With the arrival of a new year, setting a resolution around debt could be the smartest thing you could do.

According to Manulife’s 2018 Holiday Debt Survey1, 8 in 10 Canadians say the holidays have become too focused on spending money, while a quarter of Canadians agree that they are more stressed about finances over the holidays than the rest of the year.  

With high pressure to spend, it’s no wonder that three in 10 say they struggle to pay off debt after the holidays.

But it is possible to get back on track. Here are some little ways you can help manage your debts — and plan ahead for the next holiday season:


  1. Pen to paper: Write down all that you owe. It’ll seem more manageable when it’s listed out in front of you.

  2. Stash the plastic: Give your credit cards a break by tucking them out of sight. 

  3. Pay a little more: Make more than the minimum payment. (In fact, pay as much as your budget allows!)

  4. Return it: Bring unused items, unmailed gifts, or items you don’t want back to the store. Refunded money can go directly toward your bills.

  5. Staycation: Consider sticking close to home this year. Have fun in your own city or a less expensive destination close by, and put those savings toward your debt.

  6. Year-end bonus: It’s called a ‘bonus’ for a reason. Take this extra (and well-earned) income and redirect it to your debt. 

  7. Take a look at your memberships and subscriptions: Are you using that streaming service or reading those magazines every month? If not, consider cancelling and re-routing the money to your debt.

  8. File your taxes ASAP: Even a small refund can be used to pay down debt.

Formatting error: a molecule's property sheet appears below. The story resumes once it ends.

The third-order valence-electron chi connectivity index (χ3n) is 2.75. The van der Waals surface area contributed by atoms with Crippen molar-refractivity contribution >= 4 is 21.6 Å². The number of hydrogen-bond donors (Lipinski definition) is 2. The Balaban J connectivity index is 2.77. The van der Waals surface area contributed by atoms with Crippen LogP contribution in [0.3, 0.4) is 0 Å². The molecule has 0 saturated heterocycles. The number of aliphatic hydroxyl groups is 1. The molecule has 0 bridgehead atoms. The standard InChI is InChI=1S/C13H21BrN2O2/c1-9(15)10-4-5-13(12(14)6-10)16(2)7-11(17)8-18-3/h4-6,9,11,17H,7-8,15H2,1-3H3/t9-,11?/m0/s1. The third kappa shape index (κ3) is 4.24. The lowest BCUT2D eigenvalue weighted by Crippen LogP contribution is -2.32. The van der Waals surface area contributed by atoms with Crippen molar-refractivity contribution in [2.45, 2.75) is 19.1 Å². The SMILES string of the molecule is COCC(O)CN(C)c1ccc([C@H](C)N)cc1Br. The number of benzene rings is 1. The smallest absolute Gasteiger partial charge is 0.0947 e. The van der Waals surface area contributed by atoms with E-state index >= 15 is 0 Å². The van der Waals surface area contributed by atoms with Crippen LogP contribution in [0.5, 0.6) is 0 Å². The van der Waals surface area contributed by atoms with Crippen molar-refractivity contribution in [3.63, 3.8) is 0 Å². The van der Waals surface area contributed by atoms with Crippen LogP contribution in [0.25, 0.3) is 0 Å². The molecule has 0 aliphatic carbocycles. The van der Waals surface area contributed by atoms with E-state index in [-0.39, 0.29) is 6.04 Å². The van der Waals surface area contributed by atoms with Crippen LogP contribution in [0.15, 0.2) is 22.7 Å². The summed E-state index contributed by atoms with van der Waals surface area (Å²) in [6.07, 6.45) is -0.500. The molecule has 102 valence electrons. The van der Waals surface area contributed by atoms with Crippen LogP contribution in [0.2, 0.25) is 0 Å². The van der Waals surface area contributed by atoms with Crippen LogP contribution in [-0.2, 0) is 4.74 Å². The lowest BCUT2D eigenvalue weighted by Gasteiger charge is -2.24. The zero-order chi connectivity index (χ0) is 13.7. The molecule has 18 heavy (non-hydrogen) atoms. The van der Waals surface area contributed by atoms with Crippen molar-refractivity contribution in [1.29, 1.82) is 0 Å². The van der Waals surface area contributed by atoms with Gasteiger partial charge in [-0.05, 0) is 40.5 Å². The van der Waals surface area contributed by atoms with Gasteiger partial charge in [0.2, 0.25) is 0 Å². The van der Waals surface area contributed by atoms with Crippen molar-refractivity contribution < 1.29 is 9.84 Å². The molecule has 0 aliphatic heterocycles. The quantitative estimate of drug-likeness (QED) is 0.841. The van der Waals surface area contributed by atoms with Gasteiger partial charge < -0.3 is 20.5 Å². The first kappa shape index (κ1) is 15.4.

9. Little cutbacks: Whether you brown bag your lunch, fill a coffee thermos from home, take public transit instead of driving, or opt for a games night instead of a trip to the movie theatre, there lots of small ways you can trim your expenses down, leaving you with extra money to help with the bills.

  10. Start planning early: Set a budget for next holiday season, and start saving early. 

Since you’ll be in budgeting mode, have a conversation with your family (or whoever you celebrate the holidays with) about starting a new tradition that only involves buying a gift for one family member, and keeping the budget2 under $25 or $50.

These small tips can help you make a big dent in your debt. It’s still early, too. You have almost a full year, leaving yourself plenty of time for these little actions to make a big difference. Feeling less stress when your next bill arrives is a little win that’s totally within reach.

A little can do a lot.

The information in this article is not to be relied upon as tax advice for specific situations.


12018 Holiday Debt Survey: https://www.manulifebank.ca/personal-banking/plan-and-learn/personal-finance/canadian-debt-survey.html  (Sept 2018) 

210 Secret Santa Gift Ideas for Everyone That Won’t Break Your Budget: https://www.creditcanada.com/blog/secret-santa-gift-ideas-for-everyone-that-wont-break-your-budget (Dec 2018)